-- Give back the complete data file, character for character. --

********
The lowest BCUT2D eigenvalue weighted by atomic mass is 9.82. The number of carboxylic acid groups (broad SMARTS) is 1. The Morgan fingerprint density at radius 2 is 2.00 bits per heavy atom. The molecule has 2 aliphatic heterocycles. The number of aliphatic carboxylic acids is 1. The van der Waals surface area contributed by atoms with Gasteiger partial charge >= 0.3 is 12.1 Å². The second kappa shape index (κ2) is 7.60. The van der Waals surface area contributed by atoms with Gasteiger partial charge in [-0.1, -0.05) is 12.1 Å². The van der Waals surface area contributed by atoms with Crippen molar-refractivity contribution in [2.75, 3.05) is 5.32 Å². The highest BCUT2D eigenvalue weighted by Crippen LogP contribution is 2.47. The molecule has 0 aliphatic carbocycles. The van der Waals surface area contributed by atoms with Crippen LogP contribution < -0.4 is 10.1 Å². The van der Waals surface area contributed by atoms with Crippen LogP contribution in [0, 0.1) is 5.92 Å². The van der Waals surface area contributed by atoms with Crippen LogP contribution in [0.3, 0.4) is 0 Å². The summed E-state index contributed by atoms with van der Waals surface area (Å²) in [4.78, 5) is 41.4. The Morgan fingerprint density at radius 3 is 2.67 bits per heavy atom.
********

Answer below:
The lowest BCUT2D eigenvalue weighted by atomic mass is 9.82. The number of carboxylic acid groups (broad SMARTS) is 1. The Morgan fingerprint density at radius 2 is 2.00 bits per heavy atom. The molecule has 2 aliphatic heterocycles. The number of aliphatic carboxylic acids is 1. The van der Waals surface area contributed by atoms with Gasteiger partial charge >= 0.3 is 12.1 Å². The second kappa shape index (κ2) is 7.60. The van der Waals surface area contributed by atoms with Gasteiger partial charge in [-0.1, -0.05) is 12.1 Å². The van der Waals surface area contributed by atoms with Crippen molar-refractivity contribution in [2.75, 3.05) is 5.32 Å². The highest BCUT2D eigenvalue weighted by Crippen LogP contribution is 2.47. The molecule has 0 aliphatic carbocycles. The van der Waals surface area contributed by atoms with Crippen LogP contribution < -0.4 is 10.1 Å². The van der Waals surface area contributed by atoms with Crippen LogP contribution in [0, 0.1) is 5.92 Å². The van der Waals surface area contributed by atoms with Crippen LogP contribution in [0.3, 0.4) is 0 Å². The summed E-state index contributed by atoms with van der Waals surface area (Å²) in [4.78, 5) is 41.4. The Morgan fingerprint density at radius 3 is 2.67 bits per heavy atom.